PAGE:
An all-new action- thriller set in the Comanche Nation 300 years ago. It is the story of a young woman, Naru, a fierce and highly skilled warrior who has been raised in the shadow of some of the most legendary hunters who roam the Great Plains. So when danger threatens her camp, she sets out to protect her people. The prey she stalks, and ultimately confronts, turns out to be a highly evolved alien predator with a technically advanced arsenal, resulting in a vicious and terrifying showdown between the two adversaries.
Back in 1987 director John McTiernan introduced one of the more fearsome creatures in sci-fi history with Predator. But in the years that followed others have failed to re-create the fear-inducing magic of the original. Upping the ante even proved to be the undoing of 2018’s The Predator which grossed $160M worldwide but garnered some of the franchise’ worst reviews.
But with 10 Cloverfield Lane‘s Dan Trachtenberg at the helm it’s time to correct the ship with the excellent Prey. Without a shadow of doubt, Trachtenberg’s story and Patrick Aison’s screenplay comes closest to capturing what made the original so great. Stripping away all of the window dressing and concentrating on the formidable alien race seems obvious. But by doing just that, Trachtenberg refocusses the story and hones in on its best facets.
The cat-and-mouse game between Schwarzenegger and the alien was compulsive viewing to the bitter end. Prey doubles down on that by layering in some contemporary character development and politics. Our lead, Naru, played by the outstanding Amber Midthunder is an action heroine through-and-through. But over the course of 100 minutes we don’t only see Naru going toe-to-toe with the Predator. She also has to overcome the gender politics of her Comanche tribe.
Set 300 years in our past, Naru exists are part of nomadic tribe of Comanche where the men are hunters and the women are homemakers. It’s a very typical setup but more importantly it remains true to historical accounts of the Native American tribe. Trachtenberg and Aison use the setup to tell a simple story of a woman fighting to be taken seriously amongst her peers. It’s by no means heavy handed and fits perfectly with Prey‘s overall narrative.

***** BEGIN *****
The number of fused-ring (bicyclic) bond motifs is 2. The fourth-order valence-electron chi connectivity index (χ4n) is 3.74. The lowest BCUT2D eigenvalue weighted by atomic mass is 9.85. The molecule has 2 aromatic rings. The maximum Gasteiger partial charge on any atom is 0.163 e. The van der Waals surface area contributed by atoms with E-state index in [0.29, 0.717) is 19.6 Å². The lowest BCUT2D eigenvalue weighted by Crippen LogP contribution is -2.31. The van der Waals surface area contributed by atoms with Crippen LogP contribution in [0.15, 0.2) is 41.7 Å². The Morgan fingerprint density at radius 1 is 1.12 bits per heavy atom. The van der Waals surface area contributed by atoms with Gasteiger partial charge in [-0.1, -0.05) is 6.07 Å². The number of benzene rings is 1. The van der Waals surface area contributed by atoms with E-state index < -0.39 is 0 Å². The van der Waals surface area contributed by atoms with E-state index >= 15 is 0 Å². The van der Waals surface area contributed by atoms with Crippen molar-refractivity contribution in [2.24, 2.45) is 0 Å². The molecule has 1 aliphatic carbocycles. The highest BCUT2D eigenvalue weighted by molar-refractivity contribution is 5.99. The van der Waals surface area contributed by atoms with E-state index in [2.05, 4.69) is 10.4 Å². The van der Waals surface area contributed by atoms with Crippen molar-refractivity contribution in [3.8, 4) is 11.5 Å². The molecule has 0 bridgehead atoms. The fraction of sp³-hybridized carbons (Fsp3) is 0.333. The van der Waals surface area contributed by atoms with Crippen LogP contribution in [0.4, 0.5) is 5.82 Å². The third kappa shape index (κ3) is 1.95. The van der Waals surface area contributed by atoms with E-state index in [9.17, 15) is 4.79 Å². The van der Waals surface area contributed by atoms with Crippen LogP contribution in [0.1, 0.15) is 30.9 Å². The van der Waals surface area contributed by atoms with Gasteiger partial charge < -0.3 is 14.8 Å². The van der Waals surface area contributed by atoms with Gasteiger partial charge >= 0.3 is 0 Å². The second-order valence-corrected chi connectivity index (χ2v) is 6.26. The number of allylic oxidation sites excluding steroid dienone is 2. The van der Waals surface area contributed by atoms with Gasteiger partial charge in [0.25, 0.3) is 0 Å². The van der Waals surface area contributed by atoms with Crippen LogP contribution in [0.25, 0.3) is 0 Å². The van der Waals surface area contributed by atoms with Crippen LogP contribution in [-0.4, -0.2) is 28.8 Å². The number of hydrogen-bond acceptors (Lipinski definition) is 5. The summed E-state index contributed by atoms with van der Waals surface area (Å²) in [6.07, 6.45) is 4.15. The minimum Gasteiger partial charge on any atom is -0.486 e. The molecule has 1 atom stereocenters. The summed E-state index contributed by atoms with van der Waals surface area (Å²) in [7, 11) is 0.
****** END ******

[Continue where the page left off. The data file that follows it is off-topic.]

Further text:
Midthunder, fellow cast members Dakota Beavers, Stormee Kipp Harlan Blayne Kytwayhat and all the Comanche tribe are wonderfully cast. They feel authentic and this is only added to by the work of costume supervisor Javier Arrieta. All of the main Comanche cast are given moments of action, either during the hunt or against the Predator. Their strength of presence on camera transcends the sparse dialogue to still portray individual character traits.
Snippets of the Comanche language sneak in to the dialogue for added authenticity. The film isn’t heavy with dialogue and could easily have existed fully in Comanche. A dub of the film will be available and may actually take Prey from 4 to 5 stars for me. It’s historical roots and authenticity are one of its most compelling aspects and treated with surprising adoration.
The film’s title, with its simplistic nature, is perfect. It’s too easy to write off the human characters as the titular prey. Particularly with their crude, homemade weaponry. But as we traverse the beautiful scenery the role of hunter and prey switches back and forth multiple times. Ultimately Naru’s story of empowerment leads her to become the hunter. But that unexpected edge is what makes the conclusion of Prey so enthralling.
Prey is much lower in budget than 2018’s $88M The Predator but it packs a punch where it counts. The older Predator armour looks impressive, as do the practical makeup effects which bring the creature to life. The film’s visuals clearly show that decisions were made to prioritise key moments over others. Some of the action featuring Predator weaponry does stretch the budget to its limits. But in the context of such a well executed film, it’s entirely forgivable.
The direction of Trachtenberg’s story is one that other franchises should absolutely emulate in future. It proves that bigger isn’t always better. It also proves that a lower budget doesn’t equal a lower quality product. More of this in future please…
By taking the Predator franchise back-to-basics Dan Trachtenberg has crafted one of its most visceral and effective entries to-date.
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